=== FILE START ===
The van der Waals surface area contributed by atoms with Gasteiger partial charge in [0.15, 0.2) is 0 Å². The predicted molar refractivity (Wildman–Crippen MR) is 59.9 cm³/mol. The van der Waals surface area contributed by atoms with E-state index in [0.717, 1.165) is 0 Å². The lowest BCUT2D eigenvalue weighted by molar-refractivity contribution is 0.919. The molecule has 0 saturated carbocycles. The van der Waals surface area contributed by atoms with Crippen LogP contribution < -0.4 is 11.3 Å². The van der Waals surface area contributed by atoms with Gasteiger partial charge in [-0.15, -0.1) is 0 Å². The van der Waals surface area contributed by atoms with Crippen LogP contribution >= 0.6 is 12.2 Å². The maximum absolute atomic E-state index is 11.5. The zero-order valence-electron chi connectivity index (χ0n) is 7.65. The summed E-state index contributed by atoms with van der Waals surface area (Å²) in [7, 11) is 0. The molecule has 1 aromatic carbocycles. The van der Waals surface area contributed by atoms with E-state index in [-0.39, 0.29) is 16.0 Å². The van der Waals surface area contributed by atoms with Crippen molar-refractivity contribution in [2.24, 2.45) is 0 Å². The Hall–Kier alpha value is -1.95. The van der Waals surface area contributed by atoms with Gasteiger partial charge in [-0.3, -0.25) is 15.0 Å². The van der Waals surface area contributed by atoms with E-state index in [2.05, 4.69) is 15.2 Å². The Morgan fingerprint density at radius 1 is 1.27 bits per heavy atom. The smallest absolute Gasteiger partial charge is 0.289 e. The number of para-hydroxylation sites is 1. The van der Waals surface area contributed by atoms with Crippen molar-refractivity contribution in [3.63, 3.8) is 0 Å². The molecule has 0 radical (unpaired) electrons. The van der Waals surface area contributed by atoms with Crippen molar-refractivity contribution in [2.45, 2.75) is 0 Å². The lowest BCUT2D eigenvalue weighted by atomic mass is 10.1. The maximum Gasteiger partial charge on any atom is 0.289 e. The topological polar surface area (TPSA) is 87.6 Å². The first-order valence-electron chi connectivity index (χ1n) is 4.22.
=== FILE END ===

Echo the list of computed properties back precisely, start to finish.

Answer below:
The van der Waals surface area contributed by atoms with Gasteiger partial charge in [0.15, 0.2) is 0 Å². The predicted molar refractivity (Wildman–Crippen MR) is 59.9 cm³/mol. The van der Waals surface area contributed by atoms with E-state index in [0.717, 1.165) is 0 Å². The lowest BCUT2D eigenvalue weighted by molar-refractivity contribution is 0.919. The molecule has 0 saturated carbocycles. The van der Waals surface area contributed by atoms with Crippen LogP contribution < -0.4 is 11.3 Å². The van der Waals surface area contributed by atoms with Gasteiger partial charge in [-0.15, -0.1) is 0 Å². The van der Waals surface area contributed by atoms with Crippen LogP contribution >= 0.6 is 12.2 Å². The maximum absolute atomic E-state index is 11.5. The zero-order valence-electron chi connectivity index (χ0n) is 7.65. The summed E-state index contributed by atoms with van der Waals surface area (Å²) in [7, 11) is 0. The molecule has 1 aromatic carbocycles. The van der Waals surface area contributed by atoms with E-state index in [-0.39, 0.29) is 16.0 Å². The van der Waals surface area contributed by atoms with Crippen molar-refractivity contribution in [2.24, 2.45) is 0 Å². The Hall–Kier alpha value is -1.95. The van der Waals surface area contributed by atoms with Gasteiger partial charge in [-0.3, -0.25) is 15.0 Å². The van der Waals surface area contributed by atoms with E-state index in [2.05, 4.69) is 15.2 Å². The Morgan fingerprint density at radius 1 is 1.27 bits per heavy atom. The smallest absolute Gasteiger partial charge is 0.289 e. The number of para-hydroxylation sites is 1. The van der Waals surface area contributed by atoms with Crippen molar-refractivity contribution in [3.63, 3.8) is 0 Å². The molecule has 0 radical (unpaired) electrons. The van der Waals surface area contributed by atoms with Crippen molar-refractivity contribution in [2.45, 2.75) is 0 Å². The lowest BCUT2D eigenvalue weighted by atomic mass is 10.1. The maximum Gasteiger partial charge on any atom is 0.289 e. The topological polar surface area (TPSA) is 87.6 Å². The first-order valence-electron chi connectivity index (χ1n) is 4.22.